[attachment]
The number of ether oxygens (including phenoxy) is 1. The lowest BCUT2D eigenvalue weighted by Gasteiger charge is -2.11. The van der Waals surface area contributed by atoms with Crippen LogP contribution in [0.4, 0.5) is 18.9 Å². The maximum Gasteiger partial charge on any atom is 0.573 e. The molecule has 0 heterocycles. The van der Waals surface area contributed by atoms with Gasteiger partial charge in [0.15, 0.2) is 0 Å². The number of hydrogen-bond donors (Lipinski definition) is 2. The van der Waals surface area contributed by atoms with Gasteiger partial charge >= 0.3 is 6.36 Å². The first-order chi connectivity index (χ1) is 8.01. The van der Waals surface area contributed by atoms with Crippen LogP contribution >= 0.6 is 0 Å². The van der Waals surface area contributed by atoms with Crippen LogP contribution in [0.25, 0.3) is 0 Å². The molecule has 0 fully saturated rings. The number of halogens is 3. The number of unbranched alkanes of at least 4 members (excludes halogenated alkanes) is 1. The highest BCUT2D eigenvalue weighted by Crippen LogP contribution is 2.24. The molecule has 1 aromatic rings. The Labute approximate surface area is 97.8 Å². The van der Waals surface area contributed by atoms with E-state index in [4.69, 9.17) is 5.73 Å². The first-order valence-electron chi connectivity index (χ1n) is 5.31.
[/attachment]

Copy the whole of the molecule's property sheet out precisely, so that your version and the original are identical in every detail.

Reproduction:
The number of ether oxygens (including phenoxy) is 1. The lowest BCUT2D eigenvalue weighted by Gasteiger charge is -2.11. The van der Waals surface area contributed by atoms with Crippen LogP contribution in [0.4, 0.5) is 18.9 Å². The maximum Gasteiger partial charge on any atom is 0.573 e. The molecule has 0 heterocycles. The van der Waals surface area contributed by atoms with Gasteiger partial charge in [0.15, 0.2) is 0 Å². The number of hydrogen-bond donors (Lipinski definition) is 2. The van der Waals surface area contributed by atoms with Gasteiger partial charge >= 0.3 is 6.36 Å². The first-order chi connectivity index (χ1) is 8.01. The van der Waals surface area contributed by atoms with Crippen LogP contribution >= 0.6 is 0 Å². The van der Waals surface area contributed by atoms with Crippen LogP contribution in [0.25, 0.3) is 0 Å². The molecule has 0 fully saturated rings. The number of halogens is 3. The number of unbranched alkanes of at least 4 members (excludes halogenated alkanes) is 1. The highest BCUT2D eigenvalue weighted by Crippen LogP contribution is 2.24. The molecule has 1 aromatic rings. The Labute approximate surface area is 97.8 Å². The van der Waals surface area contributed by atoms with E-state index in [4.69, 9.17) is 5.73 Å². The first-order valence-electron chi connectivity index (χ1n) is 5.31.